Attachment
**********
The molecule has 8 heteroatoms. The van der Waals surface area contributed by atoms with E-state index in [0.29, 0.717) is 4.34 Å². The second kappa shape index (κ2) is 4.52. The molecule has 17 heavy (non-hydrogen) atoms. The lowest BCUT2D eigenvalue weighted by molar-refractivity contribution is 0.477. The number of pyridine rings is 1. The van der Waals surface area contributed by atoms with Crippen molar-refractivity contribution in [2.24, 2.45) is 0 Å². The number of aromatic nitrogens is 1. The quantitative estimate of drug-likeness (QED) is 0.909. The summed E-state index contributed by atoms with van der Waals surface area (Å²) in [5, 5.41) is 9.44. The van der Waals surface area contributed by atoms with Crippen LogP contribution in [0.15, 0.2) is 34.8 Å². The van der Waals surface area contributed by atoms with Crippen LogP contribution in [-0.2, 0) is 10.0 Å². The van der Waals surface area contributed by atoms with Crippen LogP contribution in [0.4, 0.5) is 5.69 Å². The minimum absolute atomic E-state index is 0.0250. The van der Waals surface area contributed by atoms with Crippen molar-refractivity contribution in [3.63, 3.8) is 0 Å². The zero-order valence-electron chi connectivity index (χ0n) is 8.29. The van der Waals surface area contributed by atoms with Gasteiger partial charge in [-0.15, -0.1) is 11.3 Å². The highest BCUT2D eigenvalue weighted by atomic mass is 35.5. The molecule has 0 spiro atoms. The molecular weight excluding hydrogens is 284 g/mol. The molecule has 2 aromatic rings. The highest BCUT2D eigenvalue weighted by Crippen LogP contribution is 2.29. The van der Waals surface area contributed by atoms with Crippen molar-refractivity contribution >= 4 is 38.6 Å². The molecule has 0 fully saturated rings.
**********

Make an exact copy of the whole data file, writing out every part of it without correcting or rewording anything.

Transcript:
The molecule has 8 heteroatoms. The van der Waals surface area contributed by atoms with E-state index in [0.29, 0.717) is 4.34 Å². The second kappa shape index (κ2) is 4.52. The molecule has 17 heavy (non-hydrogen) atoms. The lowest BCUT2D eigenvalue weighted by molar-refractivity contribution is 0.477. The number of pyridine rings is 1. The van der Waals surface area contributed by atoms with Crippen molar-refractivity contribution in [2.24, 2.45) is 0 Å². The number of aromatic nitrogens is 1. The quantitative estimate of drug-likeness (QED) is 0.909. The summed E-state index contributed by atoms with van der Waals surface area (Å²) in [5, 5.41) is 9.44. The van der Waals surface area contributed by atoms with Crippen LogP contribution in [0.15, 0.2) is 34.8 Å². The van der Waals surface area contributed by atoms with Crippen LogP contribution in [-0.2, 0) is 10.0 Å². The van der Waals surface area contributed by atoms with Crippen LogP contribution in [0.4, 0.5) is 5.69 Å². The minimum absolute atomic E-state index is 0.0250. The van der Waals surface area contributed by atoms with Crippen molar-refractivity contribution in [3.63, 3.8) is 0 Å². The zero-order valence-electron chi connectivity index (χ0n) is 8.29. The van der Waals surface area contributed by atoms with Gasteiger partial charge in [-0.15, -0.1) is 11.3 Å². The highest BCUT2D eigenvalue weighted by atomic mass is 35.5. The molecule has 0 spiro atoms. The molecular weight excluding hydrogens is 284 g/mol. The molecule has 2 aromatic rings. The highest BCUT2D eigenvalue weighted by Crippen LogP contribution is 2.29. The van der Waals surface area contributed by atoms with Crippen molar-refractivity contribution >= 4 is 38.6 Å². The molecule has 0 fully saturated rings.